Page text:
Matt Carpenter joins list of great Yankees mustaches

ST. PETERSBURG — Matt Carpenter had to hustle for his first game with the Yankees, boarding a flight that landed at Tampa International Airport about four hours before the scheduled first pitch on Thursday. But first, he knew that there would be a date with a razor.

Indeed, as Gerrit Cole once said, “If you’re a Yankee, you shave.” So Carpenter trimmed off the bushy beard that had been a staple over his decade wearing Cardinals red, leaving a mustache that bears more than a passing resemblance to the gentleman in the W.B. Mason logo.

“It’s different,” Carpenter said. “My kids didn’t recognize me when I walked out of the bathroom. I’ve got a 6- and 5-year-old at home. They’ve never seen me without a beard, so it’s a little different. But I’m here to rock it.”

The Yankees’ famed facial grooming policy began in 1973, when principal owner George M. Steinbrenner looked with disapproval upon his shaggy-haired starting lineup for an Opening Day game against Cleveland. Since then, the Yankees have largely adhered, blessing the past five decades of Bombers baseball with some impressive soup-strainers. Here are some of our favorites:

Wade Boggs (Yankees years: 1993-97)
Boggs’ mustache was an integral part of his identity, as much as his ritual of consuming chicken before every game and his claim of drinking more than 100 beers on a cross-country flight. The image of the mustachioed Boggs riding a police horse after the 1996 World Series is an all-time classic.

Nestor Cortes (Yankees years: 2019, 2021-present)
Cortes is a throwback in many ways, his variety of arm angles and offerings helping to deceive hitters. His distinctive mustache only helps add to what manager Aaron Boone has described as “the legend of Nestor,” which appears to have the left-hander on track for an All-Star nod.

Sal Fasano (Yankees years: 2006)
A well-traveled backup catcher, Fasano wasn’t with the Yankees for long — just 28 games in ’06 — but he sure made an impression with a bushy lip sweater that stood out in Derek Jeter’s well-groomed clubhouse, making him a fan favorite.

Jason Giambi (Yankees years: 2001-08)
Who can forget the Yankees’ “Support the ‘Stache” campaign of 2008, which aimed to help push Giambi to the All-Star Game in his final season with New York? Giambi grew the mustache as a 1980s homage to Don Mattingly (more on the “Hit Man” later), helping power a 32-homer campaign.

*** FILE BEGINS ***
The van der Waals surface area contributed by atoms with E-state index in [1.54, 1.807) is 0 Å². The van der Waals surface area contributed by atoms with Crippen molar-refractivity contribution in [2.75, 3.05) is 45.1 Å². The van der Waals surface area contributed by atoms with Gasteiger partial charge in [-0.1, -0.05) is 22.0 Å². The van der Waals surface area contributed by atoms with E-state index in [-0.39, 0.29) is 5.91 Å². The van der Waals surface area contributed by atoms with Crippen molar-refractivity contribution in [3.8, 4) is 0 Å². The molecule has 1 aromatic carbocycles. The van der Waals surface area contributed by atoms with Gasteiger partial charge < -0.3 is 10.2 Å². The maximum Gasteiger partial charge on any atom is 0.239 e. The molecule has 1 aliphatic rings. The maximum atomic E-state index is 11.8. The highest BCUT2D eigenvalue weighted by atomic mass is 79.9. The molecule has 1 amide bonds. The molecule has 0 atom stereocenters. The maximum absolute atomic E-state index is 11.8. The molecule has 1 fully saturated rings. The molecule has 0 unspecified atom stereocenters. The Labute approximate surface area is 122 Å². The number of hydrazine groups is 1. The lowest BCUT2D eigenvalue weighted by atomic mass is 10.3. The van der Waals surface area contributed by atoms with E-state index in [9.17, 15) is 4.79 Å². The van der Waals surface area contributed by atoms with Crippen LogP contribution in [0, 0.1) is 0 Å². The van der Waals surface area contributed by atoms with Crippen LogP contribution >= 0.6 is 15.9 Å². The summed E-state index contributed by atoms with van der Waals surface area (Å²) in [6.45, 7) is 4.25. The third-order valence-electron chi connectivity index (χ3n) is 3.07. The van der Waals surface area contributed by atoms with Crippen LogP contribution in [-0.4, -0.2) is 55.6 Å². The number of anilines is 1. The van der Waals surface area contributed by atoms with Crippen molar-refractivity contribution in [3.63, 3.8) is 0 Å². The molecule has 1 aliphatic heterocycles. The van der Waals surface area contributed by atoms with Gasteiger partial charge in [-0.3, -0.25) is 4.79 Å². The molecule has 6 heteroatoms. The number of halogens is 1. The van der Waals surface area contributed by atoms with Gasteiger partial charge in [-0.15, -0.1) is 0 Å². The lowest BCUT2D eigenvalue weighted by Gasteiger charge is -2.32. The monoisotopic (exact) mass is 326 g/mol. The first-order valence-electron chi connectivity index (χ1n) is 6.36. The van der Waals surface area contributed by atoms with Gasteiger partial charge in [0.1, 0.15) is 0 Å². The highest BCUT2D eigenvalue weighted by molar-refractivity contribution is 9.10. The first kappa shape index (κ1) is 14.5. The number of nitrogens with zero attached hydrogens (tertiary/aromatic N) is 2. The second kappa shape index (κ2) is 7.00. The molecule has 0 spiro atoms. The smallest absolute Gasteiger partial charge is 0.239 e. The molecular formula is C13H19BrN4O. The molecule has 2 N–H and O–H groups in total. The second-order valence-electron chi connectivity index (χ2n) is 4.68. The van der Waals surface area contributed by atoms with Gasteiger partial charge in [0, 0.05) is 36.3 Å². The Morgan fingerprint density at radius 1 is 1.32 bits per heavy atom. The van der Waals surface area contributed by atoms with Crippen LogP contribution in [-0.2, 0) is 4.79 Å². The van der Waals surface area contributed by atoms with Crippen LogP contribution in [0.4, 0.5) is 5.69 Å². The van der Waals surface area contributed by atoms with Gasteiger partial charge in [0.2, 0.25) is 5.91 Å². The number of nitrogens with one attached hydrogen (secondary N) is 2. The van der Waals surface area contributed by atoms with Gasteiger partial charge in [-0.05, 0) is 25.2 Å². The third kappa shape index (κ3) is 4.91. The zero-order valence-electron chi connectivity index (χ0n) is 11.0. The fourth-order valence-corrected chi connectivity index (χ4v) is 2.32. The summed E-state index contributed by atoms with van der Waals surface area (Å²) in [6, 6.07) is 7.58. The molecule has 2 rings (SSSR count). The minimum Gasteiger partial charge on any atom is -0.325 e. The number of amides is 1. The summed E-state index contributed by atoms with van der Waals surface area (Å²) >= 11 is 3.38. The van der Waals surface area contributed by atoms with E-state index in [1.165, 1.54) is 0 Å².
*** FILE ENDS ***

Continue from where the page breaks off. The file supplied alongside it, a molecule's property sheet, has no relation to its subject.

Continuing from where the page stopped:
Goose Gossage (Yankees years: 1978-83, ’89)
Gossage grew the distinctive horseshoe that has become his trademark in part to upset Steinbrenner, protesting the Bombers’ facial hair policy. In a 2014 interview, Gossage said that he showed up to Spring Training with a full beard, prompting coach Yogi Berra to tell the reliever that “George is going to kick your [butt].” Gossage trimmed it halfway, and the rest is history.

Ron Guidry (Yankees years: 1975-88)
Can you picture “Louisiana Lightning” without his mustache? Probably not, and we wouldn’t want to. Guidry’s 1978 season still stands as one of the most remarkable by any Major League pitcher — the lefty went 25-3 with a 1.74 ERA to claim the American League Cy Young Award.

Sparky Lyle (Yankees years: 1972-78)
Lyle didn’t wear a mustache throughout his entire Yankees career, but when he did, it was magnificent. The 1977 AL Cy Young Award winner, Lyle famously “went from Cy Young to sayonara” when he was dealt to the Rangers after the ’78 season, a quote attributed to third baseman Graig Nettles.

Don Mattingly (Yankees years: 1982-95)
With copious amounts of eye black, Franklin batting gloves and a thick mustache, Mattingly embodied what every kid in the tri-state area imagined during Wiffle Ball games of the 1980s. Arguably the best player in baseball during the first half of the decade, Mattingly is still one of the franchise’s most beloved players.

Thurman Munson (Yankees years: 1969-79)
Munson’s gruff, hard-nosed demeanor behind the plate was accentuated by his distinctive dark blond handlebar, which earned him a terrific nickname: “The Walrus.” Despite his role as Yankees captain, Munson would occasionally grow into a full beard to defiantly tweak management — see his 1976 Topps card, a photo taken shortly upon arrival at spring camp.

David Wells (Yankees years: 1997-98, 2002-03)
No man may have enjoyed being a Yankee more than the boisterous, hard-partying Wells, who trimmed his goatee into a mustache upon arrival in the Bronx. A man who once wore a game-used Babe Ruth cap on the mound, Wells achieved baseball immortality with a 1998 perfect game against the Twins, later claiming that he’d done so hungover from attending a Saturday Night Live after-party.

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